According to the S.C. Department of Agriculture and the University of South Carolina, the “Certified SC grown” marketing campaign “could” create as many as 10,000 jobs and “could” have an economic impact of as much as $265 million on the Palmetto state’s economy.
Of course that’s assuming people are willing to listen to a bunch of talking vegetables insisting they purchase only South Carolina-grown food.
Not surprisingly, this “study” was paid for with your tax dollars. In fact, the S.C. Department of Agriculture spent $50,000 on it, which is no doubt why it reached the conclusions it did.
Seriously … when was the last time you recall a government study recommending there be less government?
Frankly, we’re surprised Ag Commissioner Hugh Weathers felt compelled to incur this expense – particularly after his agency’s multimillion-dollar marketing campaign received a dedicated, recurring source of taxpayer funding ($2.7 million a year, to be precise) via the state’s recent cigarette tax hike.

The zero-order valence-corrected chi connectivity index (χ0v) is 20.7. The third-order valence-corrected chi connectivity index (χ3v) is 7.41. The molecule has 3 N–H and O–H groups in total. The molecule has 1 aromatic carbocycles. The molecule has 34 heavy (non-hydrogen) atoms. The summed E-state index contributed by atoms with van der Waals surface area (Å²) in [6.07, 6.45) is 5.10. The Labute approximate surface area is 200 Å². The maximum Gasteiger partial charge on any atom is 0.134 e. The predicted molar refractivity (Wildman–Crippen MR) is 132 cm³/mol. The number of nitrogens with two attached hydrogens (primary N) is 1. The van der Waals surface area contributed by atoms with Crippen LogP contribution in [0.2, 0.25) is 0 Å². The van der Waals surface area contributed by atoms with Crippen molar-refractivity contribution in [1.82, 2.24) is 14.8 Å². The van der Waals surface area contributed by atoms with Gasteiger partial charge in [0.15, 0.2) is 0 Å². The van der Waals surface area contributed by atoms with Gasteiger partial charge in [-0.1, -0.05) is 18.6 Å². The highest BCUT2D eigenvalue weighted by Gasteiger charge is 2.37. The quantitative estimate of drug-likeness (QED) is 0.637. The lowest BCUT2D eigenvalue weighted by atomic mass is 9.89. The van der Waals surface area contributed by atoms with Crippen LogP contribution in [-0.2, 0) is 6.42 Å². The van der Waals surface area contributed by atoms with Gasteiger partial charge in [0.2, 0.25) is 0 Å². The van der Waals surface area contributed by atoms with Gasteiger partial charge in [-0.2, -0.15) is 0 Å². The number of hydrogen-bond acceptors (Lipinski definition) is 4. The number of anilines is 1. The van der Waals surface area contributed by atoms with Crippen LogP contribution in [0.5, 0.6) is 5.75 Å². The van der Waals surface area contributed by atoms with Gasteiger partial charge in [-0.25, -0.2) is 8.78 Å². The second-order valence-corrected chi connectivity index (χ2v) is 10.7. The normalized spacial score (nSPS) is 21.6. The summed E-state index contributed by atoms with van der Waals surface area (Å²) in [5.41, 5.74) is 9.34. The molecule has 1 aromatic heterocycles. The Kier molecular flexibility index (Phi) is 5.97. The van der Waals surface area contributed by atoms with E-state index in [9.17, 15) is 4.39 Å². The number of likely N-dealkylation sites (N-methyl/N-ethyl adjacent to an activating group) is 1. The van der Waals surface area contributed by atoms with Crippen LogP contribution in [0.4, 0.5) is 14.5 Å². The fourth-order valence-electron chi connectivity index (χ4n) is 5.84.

Perhaps Weathers wants some good press so that his department can continue justifying its own existence (and his $92,000 a year salary) … which let’s face it is par for the course when it comes to South Carolina’s growing network of useless bureaucracies.
As we’ve mentioned on several occasions, the S.C. Department of Agriculture has no business existing, let alone running a PR campaign that primarily benefits one of the Palmetto State’s most liberal PR firms. In fact, along with Clemson University’s ridiculous “Public Service Activities” and South Carolina’s unfair farm subsidies program, taxpayers are shelling out hundreds of millions of dollars each year to “support” the agriculture industry.
Which leads us to our point …
Even if this study’s rosy projections were true, it is simply not government’s job to pick winners and losers in the marketplace. If farmers want to get together and market their products as “SC grown,” fine – just don’t ask us to pick up the tab.
Weathers, incidentally, is an appointee of “fiscally-conservative” S.C. governor Mark Sanford.